Power of Generics
Frequently Asked Questions
Generics are powerful medicine
- What is a generic drug?
- How are generic drugs different from brand-name drugs?
- How many people use generic drugs?
- Are generics really the same as the brand-name?
- Why are generic drugs so much cheaper than brand-name drugs?
- Why did my doctor prescribe a generic drug?
- If generic drugs are so good, why are brand-name drugs still prescribed?
- Why should I take a generic drug if my doctor offers me free samples of brand name drugs?
- Do generic drugs cause more side effects than brand-name drugs?
- Why should I take generic drugs?
- What can I do to make sure that I get a generic drug?
What is a generic drug?
A generic drug is a lower cost version of a brand-name medication. They are just as safe and effective as the brand name, but they are more affordable.
How are generic drugs different from brand-name drugs?
The biggest difference between a generic and brand name drug is the price. Most generics cost 70-90% less than the brand-name version. Generics drugs may also have a different shape, color or package. But these differences only affect how the medicine looks, not how it works.
How many people use generic drugs?
Millions of people use generic drugs every day. In fact, about 2 out of 3 prescriptions are for generic drugs. But there are still many people taking expensive brand-name drugs who could save a lot of money by switching to the generic version.
Are generics really the same as the brand-name?
Yes. Generic drugs have the same medicine as the brand-name, and the FDA will not approve them unless they are just as safe and effective as the brand-name drug. There are a few special medical conditions where a generic drug might have a small difference in how it works, but that is very rare.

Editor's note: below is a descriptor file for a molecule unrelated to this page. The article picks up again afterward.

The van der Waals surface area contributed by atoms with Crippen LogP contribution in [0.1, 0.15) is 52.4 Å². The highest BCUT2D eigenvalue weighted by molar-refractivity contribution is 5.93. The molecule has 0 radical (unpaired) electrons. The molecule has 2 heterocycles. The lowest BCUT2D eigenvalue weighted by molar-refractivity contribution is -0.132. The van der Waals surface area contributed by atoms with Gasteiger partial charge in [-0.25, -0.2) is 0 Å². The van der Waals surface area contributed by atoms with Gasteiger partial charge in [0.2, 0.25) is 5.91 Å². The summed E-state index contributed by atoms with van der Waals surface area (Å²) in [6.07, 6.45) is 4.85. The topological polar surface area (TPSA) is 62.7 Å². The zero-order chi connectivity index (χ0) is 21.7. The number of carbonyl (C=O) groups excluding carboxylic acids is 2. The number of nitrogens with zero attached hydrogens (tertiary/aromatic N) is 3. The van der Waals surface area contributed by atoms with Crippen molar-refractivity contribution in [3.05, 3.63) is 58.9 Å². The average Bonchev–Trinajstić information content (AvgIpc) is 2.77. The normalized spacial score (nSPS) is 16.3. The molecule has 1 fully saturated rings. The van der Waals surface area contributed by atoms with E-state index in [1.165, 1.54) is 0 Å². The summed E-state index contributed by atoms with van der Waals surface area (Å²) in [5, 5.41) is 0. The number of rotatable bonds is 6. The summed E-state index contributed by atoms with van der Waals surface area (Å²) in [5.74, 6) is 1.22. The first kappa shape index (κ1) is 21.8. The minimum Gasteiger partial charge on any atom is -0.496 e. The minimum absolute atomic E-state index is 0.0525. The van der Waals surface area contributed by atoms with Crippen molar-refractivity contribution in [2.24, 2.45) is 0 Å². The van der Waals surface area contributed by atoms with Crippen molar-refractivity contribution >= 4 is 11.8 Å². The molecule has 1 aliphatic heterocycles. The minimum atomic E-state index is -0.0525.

Why are generic drugs so much cheaper than brand-name drugs?
Most drugs cost pennies to make. brand-name drugs are more expensive because they don’t have any competition to drive the price down. Also the companies that make brand-name drugs spend billions on advertising and must make a profit to succeed as a company and justify their spending.
If McDonald’s were the only place that served hamburgers, it could charge very high prices, because anyone who wanted a hamburger would have to go there. Since Burger King, Wendy’s, and many other similar places exist, the prices for hamburgers at all these stores are much lower. Each of them has to lower its prices to compete. Similarly, generic drugs compete with the brand-name drugs and drive the price down.
Why did my doctor prescribe a generic drug?
Doctors know that generic drugs are just as good as brand-name medicines and a lot more affordable. They know that many people have trouble keeping up with rising drug costs. They also know that generics have a longer safety record. So doctors prescribe generics because they want their patient to have a drug that is safe, effective, and affordable.
If generic drugs are so good, why are brand-name drugs still prescribed?